The advantages and objects of the invention will become evident from the following detailed description of the drawings when read in connection with the accompanying drawings which illustrate preferred embodiments of the invention.

BRIEF DESCRIPTION OF THE DRAWINGS

FIG. 1 illustrates a meridional sectional view of the compactor.

FIG. 2 illustrates the three mirrors of the collimator attached together.

DETAILED DESCRIPTION OF THE DRAWINGS

In FIG. 1 the near-anastigmatic compact collimator is shown and designated by general reference numeral 10. The collimator 10 rotates about an optical axis 12 through the center thereof. The collimator 10 includes a primary mirror 14 having a mirror surface 16 for receiving light rays 18.

The primary mirror surface 16 reflects the light rays 18 onto a mirror surface 20 of a secondary mirror 22. The secondary mirror 22 is disposed on the opposite side of the axis 12 of the collimator 10. The light rays 18 are then reflected onto a convex surface 24 of a tertiary mirror 26. The rays 18 are then reflected in a final imaging form onto a focal plane F.

It should be noted that the final image forming light rays 18 pass from the convex surface 24 of the tertiary mirror 26 between the light rays reflected from the first and second mirrors 14 and 22. The collimator 10 provides the three mirrors, 14, 22 and 26 to form a solid,stable collimator 10 as shown in FIG. 2.

As mentioned above the first mirror 14 is located above the axis 12 while the secondary and tertiary mirrors 22 and 26 are disposed below the axis 12. A straight line perpendicular to the optical axis intersects all three mirrors. The first and second mirror surfaces 16 and 20 are concave while the tertiary surface 24 is convex. All mirror surfaces are off-axis portions of surfaces rotationally symmetric to the optical axis. By securing the mirrors together as shown in FIG. 2 an extremely compact three-mirror collimator is provided which corrects for spherical aberration and coma with minimum astigmatism. By partial or full revolution about the optical axis 12 complete light ray analysis is obtained with the collimator providing a flat field which is obtained by a variation of the geometry using standard computer simulation.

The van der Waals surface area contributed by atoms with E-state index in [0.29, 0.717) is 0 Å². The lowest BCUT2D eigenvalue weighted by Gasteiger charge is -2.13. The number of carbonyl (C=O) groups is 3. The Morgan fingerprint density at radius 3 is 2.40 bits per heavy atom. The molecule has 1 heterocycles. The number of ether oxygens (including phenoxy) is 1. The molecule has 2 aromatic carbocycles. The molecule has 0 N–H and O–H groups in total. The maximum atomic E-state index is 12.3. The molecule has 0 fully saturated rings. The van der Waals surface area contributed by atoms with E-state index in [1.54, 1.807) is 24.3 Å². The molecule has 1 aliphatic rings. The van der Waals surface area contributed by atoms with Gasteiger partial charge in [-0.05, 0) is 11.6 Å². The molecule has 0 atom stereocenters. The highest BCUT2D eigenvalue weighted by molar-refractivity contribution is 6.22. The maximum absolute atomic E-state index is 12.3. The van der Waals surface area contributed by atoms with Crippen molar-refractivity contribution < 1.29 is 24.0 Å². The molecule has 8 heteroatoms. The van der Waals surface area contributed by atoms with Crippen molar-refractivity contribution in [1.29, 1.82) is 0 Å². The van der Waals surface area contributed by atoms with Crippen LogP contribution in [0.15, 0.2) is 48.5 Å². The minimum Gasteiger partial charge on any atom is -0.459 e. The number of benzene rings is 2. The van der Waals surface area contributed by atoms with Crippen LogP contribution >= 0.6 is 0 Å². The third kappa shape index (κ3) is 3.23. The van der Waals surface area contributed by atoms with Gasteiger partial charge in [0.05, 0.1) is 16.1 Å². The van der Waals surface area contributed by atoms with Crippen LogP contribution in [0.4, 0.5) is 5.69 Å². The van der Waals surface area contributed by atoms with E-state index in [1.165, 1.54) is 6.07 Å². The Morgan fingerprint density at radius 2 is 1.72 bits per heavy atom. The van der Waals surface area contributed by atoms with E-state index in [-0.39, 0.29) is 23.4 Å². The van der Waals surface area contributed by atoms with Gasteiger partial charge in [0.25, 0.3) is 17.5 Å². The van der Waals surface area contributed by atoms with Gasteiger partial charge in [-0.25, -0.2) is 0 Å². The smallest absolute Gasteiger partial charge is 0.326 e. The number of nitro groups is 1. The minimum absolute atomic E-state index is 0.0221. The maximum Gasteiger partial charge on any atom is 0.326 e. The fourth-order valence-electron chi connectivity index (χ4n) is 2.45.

Changes may be made in the construction and arrangement of the parts or elements of the embodiments as described herein without departing from the spirit or scope of the invention defined in the following claims.

Patent Citations
Cited PatentFiling datePublication dateApplicantTitle
US1747928 *May 3, 1926Feb 18, 1930Jacques W D ChesneyMeans for projecting ultra-violet sunlight rays into buildings
US2697379 *Sep 16, 1953Dec 21, 1954Walker Joseph BCompound image-forming reflecting mirror optical system
US2867151 *Mar 22, 1957Jan 6, 1959Ernst Leitz Canada LtdTelescopic sight
US3811749 *Oct 12, 1972May 21, 1974Honeywell IncWide field reflective optical apparatus
US4205902 *Oct 12, 1978Jun 3, 1980The Perkin-Elmer CorporationLaser beam expander
Non-Patent Citations
Reference
1Gelles, R. "Unobscured Aperture Stigmatic Telescopes" Opt. Engineering, 11/12-1974, pp. 534-538.